There is this group of scam artists who has now appeared to have set their sights on veterans and many of whom may already suffer from Post-Traumatic Stress Disorder (PTSD), have found that they were subjected to contaminated drinking water on the U. S. Bases on which they were assigned, currently fighting with the V. A. regarding disability, education and other benefits of which they earned and convincing an employer that they are hirable thereby living day to day unemployed.  For some reason, these crooks think this is a target enriched environment from which to operate but what they may not have counted on is veterans are much similar to a bunch of snakes, you mess with us and we bite back.

Image coming home after serving your country in uniform and after being promised so much not being able to get any of those promises answered because while you were busy defending their freedom, some were changing the rules and policies which now deny you those promises.  But before you can even get your head wrapped around that, some people contact you, tell you that they got your information and resume from a V.A. website, you thought was secure and offer you a job.  Many veterans think, okay, now that I can get a job, I can let this fight with those withholding my benefits go and finally get back to re-capturing my dignity, my honor, my family.  Only to find a few weeks later, that this too is a lie and another stain on your good name.  What you thought was an enemy list of a few, has now just doubled without any help from you.

The group that came for me, pretended to be a group called TDX looking for an independent contractor for data entry and an Administrative Assistant.  While I have never liked being anyone “pool boy”, I have not be able to get employment since 2009 and desperately wanted a reason to get up in the mornings.  I received an employment letter from them which made me feel a little bit better about the possibilities and even a detailed job description.  I passed the interview and started the training, since the training was something new; I embraced it like I had never embraced anything before.  I wanted to learn as much and as quickly as I could about this job and as many veterans will tell you, when we commit we commit and no one will outshine us at anything. I was about to finally begin to rebuild myself, my relationships and my life or so I thought.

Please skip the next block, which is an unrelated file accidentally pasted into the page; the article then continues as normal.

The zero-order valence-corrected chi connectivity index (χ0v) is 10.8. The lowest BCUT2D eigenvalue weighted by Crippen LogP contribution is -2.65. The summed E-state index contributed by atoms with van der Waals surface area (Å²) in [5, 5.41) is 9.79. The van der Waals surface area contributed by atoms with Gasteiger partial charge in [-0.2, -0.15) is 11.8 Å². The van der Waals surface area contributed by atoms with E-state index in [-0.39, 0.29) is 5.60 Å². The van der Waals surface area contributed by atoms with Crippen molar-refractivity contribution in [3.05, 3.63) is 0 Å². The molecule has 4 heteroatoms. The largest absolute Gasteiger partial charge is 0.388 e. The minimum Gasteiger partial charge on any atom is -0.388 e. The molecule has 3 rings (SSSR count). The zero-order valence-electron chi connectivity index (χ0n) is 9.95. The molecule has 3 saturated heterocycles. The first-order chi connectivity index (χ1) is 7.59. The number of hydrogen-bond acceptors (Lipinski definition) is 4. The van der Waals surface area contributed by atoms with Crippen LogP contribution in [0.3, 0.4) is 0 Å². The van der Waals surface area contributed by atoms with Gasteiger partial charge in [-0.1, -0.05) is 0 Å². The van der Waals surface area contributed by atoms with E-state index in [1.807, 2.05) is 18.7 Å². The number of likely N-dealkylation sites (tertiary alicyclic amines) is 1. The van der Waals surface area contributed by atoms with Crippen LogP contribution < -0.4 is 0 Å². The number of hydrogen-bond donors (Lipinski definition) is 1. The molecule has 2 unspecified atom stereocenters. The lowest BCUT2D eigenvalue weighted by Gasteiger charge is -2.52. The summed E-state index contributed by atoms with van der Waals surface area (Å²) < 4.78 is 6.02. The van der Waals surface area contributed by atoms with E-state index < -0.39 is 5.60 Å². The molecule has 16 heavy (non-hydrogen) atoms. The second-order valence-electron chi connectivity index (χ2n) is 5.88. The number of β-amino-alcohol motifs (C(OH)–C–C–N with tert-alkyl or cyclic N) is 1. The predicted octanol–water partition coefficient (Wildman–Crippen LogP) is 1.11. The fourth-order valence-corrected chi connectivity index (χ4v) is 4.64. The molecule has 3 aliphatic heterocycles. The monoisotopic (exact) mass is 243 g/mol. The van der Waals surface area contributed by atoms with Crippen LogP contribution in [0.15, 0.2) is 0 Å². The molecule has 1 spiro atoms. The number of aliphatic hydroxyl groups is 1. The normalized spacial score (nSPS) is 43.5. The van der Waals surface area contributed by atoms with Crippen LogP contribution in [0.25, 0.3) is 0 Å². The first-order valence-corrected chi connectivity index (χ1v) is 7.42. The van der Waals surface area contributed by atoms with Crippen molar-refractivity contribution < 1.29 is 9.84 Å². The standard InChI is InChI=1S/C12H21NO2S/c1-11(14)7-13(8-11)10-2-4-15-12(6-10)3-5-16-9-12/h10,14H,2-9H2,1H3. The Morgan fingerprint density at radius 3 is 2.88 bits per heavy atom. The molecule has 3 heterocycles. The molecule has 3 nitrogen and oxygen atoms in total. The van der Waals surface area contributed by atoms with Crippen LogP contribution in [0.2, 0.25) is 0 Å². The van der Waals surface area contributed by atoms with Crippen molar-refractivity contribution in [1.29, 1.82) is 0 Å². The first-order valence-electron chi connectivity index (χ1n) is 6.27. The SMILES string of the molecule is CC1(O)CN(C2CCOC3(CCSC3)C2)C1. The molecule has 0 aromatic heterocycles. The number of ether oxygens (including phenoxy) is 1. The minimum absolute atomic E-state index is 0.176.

The issue came after I was supposed to submit a W9 and direct deposit information as well as fill out a more detail application for this job.  As the end to week one of training closed in, my trainer asked me for my time sheet and sent me a bogus check to purchase equipment that I would need in the coming week along with including my pay for that week.  Because I could not shake the feeling that something was just not right, I expressed my concerns to my bank, which in turn set up defenses so that I could protect myself on that front.  I contacted a few credit bureaus and placed a 90-day watch on my credit after explaining to them what I think might be happening and they did this completely for free.  I contacted the banking institution on which the check was drawn and they too were happy to help try and protect my name and my reputation and finally I contacted the Cyber Crimes Division of the U. S. Government.  These are the steps that I recommend to all those veterans who finally find that job but something doesn’t feel right about it.  Protect yourself, your family and your name because as long as we wait for others to protect us as we protected them, our wait will never end.  The only thing that I can say to these cowards is when you see a 5 feet 6 inch black man coming towards you, say Hi to me please.


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